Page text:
December 14th is National Roasted Chestnut Day in America, which normally would stir up mouthwatering thoughts of warm, buttery chestnuts served in a paper cone and eaten outside with singed fingers. Walking the streets of New York City during the holidays, you can’t help but smell them and get hungry. But we’re feeling a tinge of sadness as the chance of munching on locally sourced New York chestnuts is well, only that…a memory.
The chestnut tree was once a major force of forestry in the food shed not only in New York, but most of the eastern U.S. In the 1940s, a blight wiped out the crop and crushed what was a major contributor to the economy and diet of both humans and animals—not to mention the wood industry for the prized lumber of the trees. Most chestnuts we eat now are imported from China and other Asian countries. We do bring in chestnuts from Europe too but the high price usually wards off most consumers.
But don’t give up hope on eating a local chestnut some day. American chestnut trees are not extinct, they just need a little help to beat the blight that still exists. A talented team of scientists at the American Chestnut Research and Restoration Project at the State University of New York College of Environmental Science and Forestry (SUNY-ESF) in Syracuse are hard at work figuring out how to do just that. You can read more about their work here and be sure to check out this fascinating article about chestnuts and genetic engineering from the NY Times that features the tree geneticists at SUNY ESF and the work they are doing.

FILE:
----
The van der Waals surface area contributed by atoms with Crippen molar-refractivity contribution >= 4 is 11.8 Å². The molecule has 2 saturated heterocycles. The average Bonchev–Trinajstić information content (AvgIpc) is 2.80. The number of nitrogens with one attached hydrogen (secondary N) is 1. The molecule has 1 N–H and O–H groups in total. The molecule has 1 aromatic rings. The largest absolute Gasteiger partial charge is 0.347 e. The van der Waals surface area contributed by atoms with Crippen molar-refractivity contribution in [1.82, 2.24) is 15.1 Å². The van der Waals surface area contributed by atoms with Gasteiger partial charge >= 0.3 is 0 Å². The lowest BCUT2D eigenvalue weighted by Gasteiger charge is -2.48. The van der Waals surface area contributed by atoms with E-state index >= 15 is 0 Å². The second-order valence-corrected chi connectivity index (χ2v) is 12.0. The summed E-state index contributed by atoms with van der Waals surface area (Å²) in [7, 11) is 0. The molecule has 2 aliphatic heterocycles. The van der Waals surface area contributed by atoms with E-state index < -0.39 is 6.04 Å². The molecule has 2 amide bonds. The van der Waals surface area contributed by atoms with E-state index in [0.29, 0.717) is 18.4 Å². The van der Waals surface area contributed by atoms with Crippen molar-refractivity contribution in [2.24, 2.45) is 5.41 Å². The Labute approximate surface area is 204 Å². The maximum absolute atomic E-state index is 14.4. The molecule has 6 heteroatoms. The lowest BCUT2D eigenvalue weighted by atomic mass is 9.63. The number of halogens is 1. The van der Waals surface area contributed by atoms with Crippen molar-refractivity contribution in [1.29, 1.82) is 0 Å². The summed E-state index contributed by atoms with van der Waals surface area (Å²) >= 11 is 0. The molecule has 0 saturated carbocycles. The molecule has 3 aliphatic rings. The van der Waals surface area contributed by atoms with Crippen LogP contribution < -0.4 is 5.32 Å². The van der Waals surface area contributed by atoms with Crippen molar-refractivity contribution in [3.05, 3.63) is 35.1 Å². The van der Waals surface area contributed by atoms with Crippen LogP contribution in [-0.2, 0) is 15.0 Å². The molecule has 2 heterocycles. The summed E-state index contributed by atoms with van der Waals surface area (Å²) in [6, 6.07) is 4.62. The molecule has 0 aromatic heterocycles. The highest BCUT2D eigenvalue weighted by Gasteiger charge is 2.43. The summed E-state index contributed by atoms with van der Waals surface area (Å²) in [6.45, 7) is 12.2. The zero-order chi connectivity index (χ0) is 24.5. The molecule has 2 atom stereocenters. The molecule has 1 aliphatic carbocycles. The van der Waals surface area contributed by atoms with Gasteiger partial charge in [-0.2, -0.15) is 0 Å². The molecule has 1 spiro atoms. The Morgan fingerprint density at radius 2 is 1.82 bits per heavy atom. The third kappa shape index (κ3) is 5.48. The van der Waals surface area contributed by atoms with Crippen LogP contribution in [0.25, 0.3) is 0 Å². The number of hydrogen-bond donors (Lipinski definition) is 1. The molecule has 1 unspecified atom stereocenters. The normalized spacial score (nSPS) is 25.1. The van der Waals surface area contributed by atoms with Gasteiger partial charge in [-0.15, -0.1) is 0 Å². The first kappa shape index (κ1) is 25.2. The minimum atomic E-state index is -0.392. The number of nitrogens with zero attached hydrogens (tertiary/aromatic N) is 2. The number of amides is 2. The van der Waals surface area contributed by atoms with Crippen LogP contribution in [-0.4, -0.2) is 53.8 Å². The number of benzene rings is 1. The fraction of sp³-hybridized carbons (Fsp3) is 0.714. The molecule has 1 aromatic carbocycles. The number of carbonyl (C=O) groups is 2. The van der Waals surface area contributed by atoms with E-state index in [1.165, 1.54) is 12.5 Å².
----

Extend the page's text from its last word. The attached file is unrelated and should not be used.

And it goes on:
And if you are looking for a tasty roasted chestnut recipe for today, try this delicious Spiced Chestnut one from our friends at Edible Jersey. It will definitely warm you up and have you singing that certain holiday song that is so popular this time of year.